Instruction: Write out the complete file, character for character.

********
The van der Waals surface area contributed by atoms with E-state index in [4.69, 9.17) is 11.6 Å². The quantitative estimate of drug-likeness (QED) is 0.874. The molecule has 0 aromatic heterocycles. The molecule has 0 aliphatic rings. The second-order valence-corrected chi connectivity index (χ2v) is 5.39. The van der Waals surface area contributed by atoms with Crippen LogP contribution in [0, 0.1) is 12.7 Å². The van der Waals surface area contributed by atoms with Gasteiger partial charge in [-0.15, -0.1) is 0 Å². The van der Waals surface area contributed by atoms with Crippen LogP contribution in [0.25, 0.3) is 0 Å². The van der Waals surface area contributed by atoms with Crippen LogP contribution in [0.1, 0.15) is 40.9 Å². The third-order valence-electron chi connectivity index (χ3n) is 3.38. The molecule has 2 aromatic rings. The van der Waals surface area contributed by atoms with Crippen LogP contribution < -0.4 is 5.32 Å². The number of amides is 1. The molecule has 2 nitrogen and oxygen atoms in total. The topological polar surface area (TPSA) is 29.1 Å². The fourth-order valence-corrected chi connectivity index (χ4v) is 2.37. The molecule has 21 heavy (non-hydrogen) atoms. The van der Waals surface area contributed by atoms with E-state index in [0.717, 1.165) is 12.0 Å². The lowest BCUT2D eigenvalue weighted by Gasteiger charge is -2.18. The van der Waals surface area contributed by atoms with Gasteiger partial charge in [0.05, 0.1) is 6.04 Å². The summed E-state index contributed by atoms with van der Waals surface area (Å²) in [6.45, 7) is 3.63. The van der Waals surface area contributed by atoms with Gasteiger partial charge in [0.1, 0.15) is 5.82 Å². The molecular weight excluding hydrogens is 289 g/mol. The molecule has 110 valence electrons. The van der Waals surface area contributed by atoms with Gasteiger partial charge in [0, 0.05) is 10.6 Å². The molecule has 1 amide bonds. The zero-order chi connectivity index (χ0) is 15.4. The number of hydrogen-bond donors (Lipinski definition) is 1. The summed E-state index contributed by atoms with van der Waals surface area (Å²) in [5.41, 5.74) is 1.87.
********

The van der Waals surface area contributed by atoms with E-state index in [4.69, 9.17) is 11.6 Å². The quantitative estimate of drug-likeness (QED) is 0.874. The molecule has 0 aromatic heterocycles. The molecule has 0 aliphatic rings. The second-order valence-corrected chi connectivity index (χ2v) is 5.39. The van der Waals surface area contributed by atoms with Crippen LogP contribution in [0, 0.1) is 12.7 Å². The van der Waals surface area contributed by atoms with Gasteiger partial charge in [-0.15, -0.1) is 0 Å². The van der Waals surface area contributed by atoms with Crippen LogP contribution in [0.25, 0.3) is 0 Å². The van der Waals surface area contributed by atoms with Crippen LogP contribution in [0.1, 0.15) is 40.9 Å². The third-order valence-electron chi connectivity index (χ3n) is 3.38. The molecule has 2 aromatic rings. The van der Waals surface area contributed by atoms with Crippen LogP contribution < -0.4 is 5.32 Å². The number of amides is 1. The molecule has 2 nitrogen and oxygen atoms in total. The topological polar surface area (TPSA) is 29.1 Å². The fourth-order valence-corrected chi connectivity index (χ4v) is 2.37. The molecule has 21 heavy (non-hydrogen) atoms. The van der Waals surface area contributed by atoms with E-state index in [0.717, 1.165) is 12.0 Å². The lowest BCUT2D eigenvalue weighted by Gasteiger charge is -2.18. The van der Waals surface area contributed by atoms with Gasteiger partial charge in [0.05, 0.1) is 6.04 Å². The summed E-state index contributed by atoms with van der Waals surface area (Å²) in [6.45, 7) is 3.63. The van der Waals surface area contributed by atoms with Gasteiger partial charge in [0.1, 0.15) is 5.82 Å². The molecular weight excluding hydrogens is 289 g/mol. The molecule has 110 valence electrons. The van der Waals surface area contributed by atoms with Gasteiger partial charge in [0, 0.05) is 10.6 Å². The molecule has 1 amide bonds. The zero-order chi connectivity index (χ0) is 15.4. The number of hydrogen-bond donors (Lipinski definition) is 1. The summed E-state index contributed by atoms with van der Waals surface area (Å²) in [5.41, 5.74) is 1.87.